Meet the young Yorkshire farmer who took her skills to a dairy in Iceland

Wanted. Somebody to work on our dairy farm that is surrounded by five volcanoes. Must have a good sense of humour. The Northern Lights are one benefit of the job. Our cows and our fun family are the others.

This was the gist of the extraordinary opportunity a dairy farmer’s daughter from the East Riding chanced upon in September last year, which led to an experience that she will never forget in the North Atlantic when she landed the job in Iceland.

Katie Gowthorpe, who grew up at Favin Farm in Laytham, says she hadn’t been looking specifically to visit Iceland but she was in the market for something new and exciting in her life, something completely different. Volcanoes? Maybe not what she’d had in mind, but the rest of the advertisement appealed.

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“They were putting in three robotic milkers, which is what enticed me to see them in terms of dairy farming,” says Katie. “But it was also the experience of seeing another way of life from what I was used to. It was when I’d been scrolling through Facebook one Sunday afternoon that I came across the job advert and it sounded amazing.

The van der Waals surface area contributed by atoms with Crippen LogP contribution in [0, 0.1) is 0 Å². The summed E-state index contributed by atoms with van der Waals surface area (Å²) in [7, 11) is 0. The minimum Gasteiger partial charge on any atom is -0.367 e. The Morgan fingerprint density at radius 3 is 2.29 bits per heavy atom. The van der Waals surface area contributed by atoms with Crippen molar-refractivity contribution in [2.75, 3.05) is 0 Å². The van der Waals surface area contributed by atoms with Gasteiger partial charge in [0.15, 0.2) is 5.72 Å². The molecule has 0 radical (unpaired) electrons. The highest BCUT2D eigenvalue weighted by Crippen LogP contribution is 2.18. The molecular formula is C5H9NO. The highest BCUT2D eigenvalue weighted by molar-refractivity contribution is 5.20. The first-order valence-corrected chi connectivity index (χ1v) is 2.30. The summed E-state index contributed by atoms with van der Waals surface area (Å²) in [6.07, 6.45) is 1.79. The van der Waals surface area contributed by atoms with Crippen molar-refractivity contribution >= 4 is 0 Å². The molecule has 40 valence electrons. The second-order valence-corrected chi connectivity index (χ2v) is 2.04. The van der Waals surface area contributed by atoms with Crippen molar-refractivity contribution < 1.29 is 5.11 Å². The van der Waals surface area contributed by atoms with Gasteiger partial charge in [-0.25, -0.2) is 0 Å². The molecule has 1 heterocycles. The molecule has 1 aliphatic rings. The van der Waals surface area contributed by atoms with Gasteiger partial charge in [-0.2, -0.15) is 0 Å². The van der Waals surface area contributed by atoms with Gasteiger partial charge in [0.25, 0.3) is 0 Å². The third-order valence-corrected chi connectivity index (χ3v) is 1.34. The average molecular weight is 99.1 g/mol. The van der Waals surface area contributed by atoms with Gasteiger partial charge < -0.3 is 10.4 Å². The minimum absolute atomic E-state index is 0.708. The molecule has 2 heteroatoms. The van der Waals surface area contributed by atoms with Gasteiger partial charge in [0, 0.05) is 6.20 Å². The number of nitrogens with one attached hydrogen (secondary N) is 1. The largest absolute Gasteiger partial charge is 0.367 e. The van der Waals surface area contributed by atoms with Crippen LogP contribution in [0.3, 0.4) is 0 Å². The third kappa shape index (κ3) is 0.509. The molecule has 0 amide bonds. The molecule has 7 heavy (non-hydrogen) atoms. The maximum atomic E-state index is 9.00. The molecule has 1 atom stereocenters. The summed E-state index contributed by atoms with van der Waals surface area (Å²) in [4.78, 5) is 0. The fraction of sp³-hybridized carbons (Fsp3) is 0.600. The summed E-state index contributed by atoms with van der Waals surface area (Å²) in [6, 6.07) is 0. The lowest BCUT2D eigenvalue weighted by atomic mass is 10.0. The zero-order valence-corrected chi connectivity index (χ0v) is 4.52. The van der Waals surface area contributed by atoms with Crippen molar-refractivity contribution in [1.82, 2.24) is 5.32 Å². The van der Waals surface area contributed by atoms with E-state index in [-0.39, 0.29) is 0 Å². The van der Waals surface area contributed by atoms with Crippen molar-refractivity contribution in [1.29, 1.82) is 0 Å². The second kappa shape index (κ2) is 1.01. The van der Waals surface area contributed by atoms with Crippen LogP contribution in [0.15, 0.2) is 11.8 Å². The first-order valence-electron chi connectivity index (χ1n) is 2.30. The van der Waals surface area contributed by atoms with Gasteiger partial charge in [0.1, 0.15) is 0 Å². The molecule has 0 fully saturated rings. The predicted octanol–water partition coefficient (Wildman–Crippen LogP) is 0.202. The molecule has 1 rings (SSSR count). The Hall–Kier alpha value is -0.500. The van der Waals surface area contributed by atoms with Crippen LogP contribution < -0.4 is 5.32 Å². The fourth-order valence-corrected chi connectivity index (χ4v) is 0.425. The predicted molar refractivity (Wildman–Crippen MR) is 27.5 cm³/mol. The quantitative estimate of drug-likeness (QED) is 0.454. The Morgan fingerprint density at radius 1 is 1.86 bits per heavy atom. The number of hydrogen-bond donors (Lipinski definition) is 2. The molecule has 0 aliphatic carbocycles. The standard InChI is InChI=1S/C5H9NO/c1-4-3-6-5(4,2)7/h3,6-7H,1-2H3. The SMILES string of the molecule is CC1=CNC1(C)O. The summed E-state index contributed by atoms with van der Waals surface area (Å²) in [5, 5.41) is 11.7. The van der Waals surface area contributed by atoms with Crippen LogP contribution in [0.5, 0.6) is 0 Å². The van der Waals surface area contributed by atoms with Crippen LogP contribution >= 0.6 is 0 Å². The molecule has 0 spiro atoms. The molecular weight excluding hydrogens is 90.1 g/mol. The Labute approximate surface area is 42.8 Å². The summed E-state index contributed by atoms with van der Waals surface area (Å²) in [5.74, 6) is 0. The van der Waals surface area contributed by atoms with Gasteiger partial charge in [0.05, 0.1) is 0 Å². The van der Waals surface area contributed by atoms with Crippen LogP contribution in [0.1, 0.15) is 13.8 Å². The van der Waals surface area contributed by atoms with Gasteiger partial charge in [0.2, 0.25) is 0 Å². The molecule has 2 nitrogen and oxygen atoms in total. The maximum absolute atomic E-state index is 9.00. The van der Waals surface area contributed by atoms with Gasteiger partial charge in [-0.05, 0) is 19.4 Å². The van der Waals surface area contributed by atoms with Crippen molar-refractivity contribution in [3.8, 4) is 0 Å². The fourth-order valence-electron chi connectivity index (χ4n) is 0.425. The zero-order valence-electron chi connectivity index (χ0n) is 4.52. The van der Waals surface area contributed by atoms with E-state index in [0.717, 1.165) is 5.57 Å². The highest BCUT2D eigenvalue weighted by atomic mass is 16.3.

Katie did general farm workKatie did general farm work
Katie did general farm work

“I flew into Reykjavik and from there it was a two-hour drive to the south coast. The farm I was going to be working on was near what they call a town called Hvolsvollur. It’s a village to us in England. Jonny’s family was lovely and they were really fun to be with and so chilled out, which suited me.

Katie spent from September to December with farmer Jonny and his family and says the difference between dairy farming in Iceland and Yorkshire was for her a stark comparison.

“It was not at all like working on a dairy farm the way that I’ve been used to. It was very laid back. There was no rush to do anything. I did all sorts of work. Milking the cows, a bit of tractor work, general farm work.

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“They were in a share farming scheme where so much of the equipment was shared between so many farms. I had to go to a farm to pick up a trailer to lead bales with. They also had all the tillage equipment there, the plough, the power harrow.

Katie has now returned to YorkshireKatie has now returned to Yorkshire
Katie has now returned to Yorkshire

Katie was taken with the approach to modern methods of dairy farming that have been taken up by many on the island.

“Icelandic dairy farmers invest heavily in technology, not necessarily from a tractor perspective I wouldn’t say, but on technology on the dairy side they are very advanced.

“Robotic milkers, automated robotic scrapers, automated feeding systems are all common among dairy farms in Iceland. I heard that half of the country’s 600 dairy farms are now operating robotic milking.